Antioxidant defence of salinity tolerance

Salinity stress is considered as hyperosmotic stress, which limits plants growth and yield. Osmotic stress involves changes in various physiological and metabolic process such as denaturation of proteins interruption of cell membrance nutrient imbalance, which giving rise to the accumulation reactive oxygen species (ROS) (Rahnama et al. 2010; Munns and Tester 2008).

An excess of ROS is harmful to the plants and consequently, they have evolved strategies to detoxify the ROS by the up regulation of antioxidants. The antioxidant enzymes comprise several enzymes such as peroxidase activity (POD), glutathione transferase, superoxide dismutase (SOD), catalase (CAT), glutathione reductase (GR). Under salt-stress conditions in kenaf, catalase and glutathione reductase activity increased with increasing salt concentrations (Chen et al. 2011).

In the present study, GO function analysis revealed that activities of peroxidase, glutathione transferase, and superoxide dismutase were up regulated under salinity stress. The results showed that antioxidant enzymes play a critical role in detoxifying ROS induced by salt stress.

Compatible osmolytes of salinity tolerance

Compatible osmolytes such as proline, soluble sugar, free amino acids, and polyols (Hossain et al. 2011; Tahir et al. 2012; Nounjan et al. 2012) constitute a group of chemically diverse organic compounds that are uncharged, polar, soluble, and do not interfere with cellular metabolism, even at high concentrations. These compatible osmolytes play a key role in maintaining the low intracellular osmotic potential of plants and in protecting cell structures. There is increasing evidence that proline accumulation in plants under saline conditions which is a primary defense response to maintain the osmotic pressure in cells, in particular high soil salinity and drought, which acts as an active osmolyte. Under non stress condition the levels of proline and free amino acids were low but as the salt concentration increased the concentration of proline and free amino acid increased. Sneha has found that proline and free amino acid contents increased with increase in salt concentration, and acted as compatible solutes to protect the cellular macromolecules and to maintain osmotic balance within the cell via continuous water influx (Sneha et al. 2013).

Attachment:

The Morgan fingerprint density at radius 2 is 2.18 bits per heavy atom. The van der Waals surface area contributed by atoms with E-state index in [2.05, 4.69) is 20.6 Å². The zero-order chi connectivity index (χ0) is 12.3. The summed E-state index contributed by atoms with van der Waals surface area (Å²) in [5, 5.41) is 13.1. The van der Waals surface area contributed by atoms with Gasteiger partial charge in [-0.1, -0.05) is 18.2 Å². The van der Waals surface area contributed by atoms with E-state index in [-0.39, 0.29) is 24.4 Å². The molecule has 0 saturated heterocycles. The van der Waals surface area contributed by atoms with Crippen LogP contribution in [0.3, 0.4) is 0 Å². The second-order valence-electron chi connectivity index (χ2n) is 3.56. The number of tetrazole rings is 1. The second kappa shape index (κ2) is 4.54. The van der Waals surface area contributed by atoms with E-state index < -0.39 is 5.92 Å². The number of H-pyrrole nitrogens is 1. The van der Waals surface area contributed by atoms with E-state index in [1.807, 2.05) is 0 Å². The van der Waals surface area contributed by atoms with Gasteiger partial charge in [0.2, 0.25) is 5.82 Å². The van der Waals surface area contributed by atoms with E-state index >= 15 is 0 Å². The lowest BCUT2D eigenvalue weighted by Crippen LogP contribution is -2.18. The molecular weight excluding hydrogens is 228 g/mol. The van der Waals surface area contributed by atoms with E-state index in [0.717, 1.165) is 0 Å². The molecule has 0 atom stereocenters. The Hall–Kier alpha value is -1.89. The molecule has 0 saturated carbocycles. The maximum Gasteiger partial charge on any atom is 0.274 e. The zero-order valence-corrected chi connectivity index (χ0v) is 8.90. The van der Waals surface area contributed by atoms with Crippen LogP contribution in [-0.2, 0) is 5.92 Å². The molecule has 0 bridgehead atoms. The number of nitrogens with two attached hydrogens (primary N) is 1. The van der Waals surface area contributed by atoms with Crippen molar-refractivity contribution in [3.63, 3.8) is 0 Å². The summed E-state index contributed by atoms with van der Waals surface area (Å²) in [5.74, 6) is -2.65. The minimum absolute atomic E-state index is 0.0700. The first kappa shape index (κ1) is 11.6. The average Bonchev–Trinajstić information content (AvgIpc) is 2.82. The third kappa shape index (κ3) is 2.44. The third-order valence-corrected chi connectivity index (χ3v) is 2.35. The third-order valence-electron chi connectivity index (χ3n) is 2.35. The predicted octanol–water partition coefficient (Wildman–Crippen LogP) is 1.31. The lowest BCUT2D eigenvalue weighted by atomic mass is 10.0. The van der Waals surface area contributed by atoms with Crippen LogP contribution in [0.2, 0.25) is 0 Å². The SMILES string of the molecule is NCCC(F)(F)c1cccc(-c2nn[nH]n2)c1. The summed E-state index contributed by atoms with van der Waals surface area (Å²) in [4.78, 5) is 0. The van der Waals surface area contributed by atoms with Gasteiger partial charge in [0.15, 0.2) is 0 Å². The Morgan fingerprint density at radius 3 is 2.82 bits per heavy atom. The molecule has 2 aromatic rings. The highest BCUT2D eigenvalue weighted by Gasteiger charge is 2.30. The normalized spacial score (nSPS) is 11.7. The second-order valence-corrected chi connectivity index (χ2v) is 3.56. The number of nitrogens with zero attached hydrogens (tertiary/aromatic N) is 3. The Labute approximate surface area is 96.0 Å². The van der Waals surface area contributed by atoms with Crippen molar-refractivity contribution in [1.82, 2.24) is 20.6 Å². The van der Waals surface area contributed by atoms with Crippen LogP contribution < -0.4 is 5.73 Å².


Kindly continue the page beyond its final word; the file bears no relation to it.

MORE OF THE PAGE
The synthesis and accumulation of compatible solute compounds is one of the strategies that plant cells use to increase tolerance of salinity stress. In the present study, through the KEGG analysis, we showed that free amino acid metabolism and carbohydrate metabolism were up-regulated (Table S6). Our results showed that kenaf is salt tolerant, and that free amino acid and sugar are important compounds for salt resistance in Zhonghongma variety 16.

Transcription factors of salinity tolerance

Regulation of gene expression in salinity stress includes a wide array of mechanisms that are used by plants to up- or down-regulate the production of specific gene products (protein or RNA). Transcription factors are considered as the most important regulators that control gene expressions, including bZIP, WRKY, NAC, HD-Zip, and DREB. These transcription factors are capable of controlling the expression of a broad range of target genes by binding to the specific cis-acting element in the promoters of target genes. Johnson et al. (2002) found that the expression of bZIP genes was up-regulated in a salt-sensitive wheat cultivar under salinity stress. Overexpression of the NAC transcrption factor in both rice and wheat confers salt tolerance. Salt stress in Arabidopsis caused the up-regulation of the transcription factor AtWRKY8, which directly binds with the promoter of RD29A (Hu et al. 2013).

In the present study, we found transcrption factors NAC, BZIP AP2/EREBP, ARF, AP2/ERF, Bhlh, and TCP were up-regulated. But 8 NAC transcription factors and 2 WRKY transcription factors were found to be down-regulated. The results showed that these transcription factors play an important role in the salinity tolerance mechanisms of kenaf.

In conclusion, our study suggests that multiple pathways are involved in salinity tolerance in kenaf. The transcriptome sequencing and comparative transcriptome analysis will serve as a valuable resource to support genome analysis, develop expression arrays and will provide useful information for a better understanding of the physiological and molecular processes involved in salt tolerance in kenaf.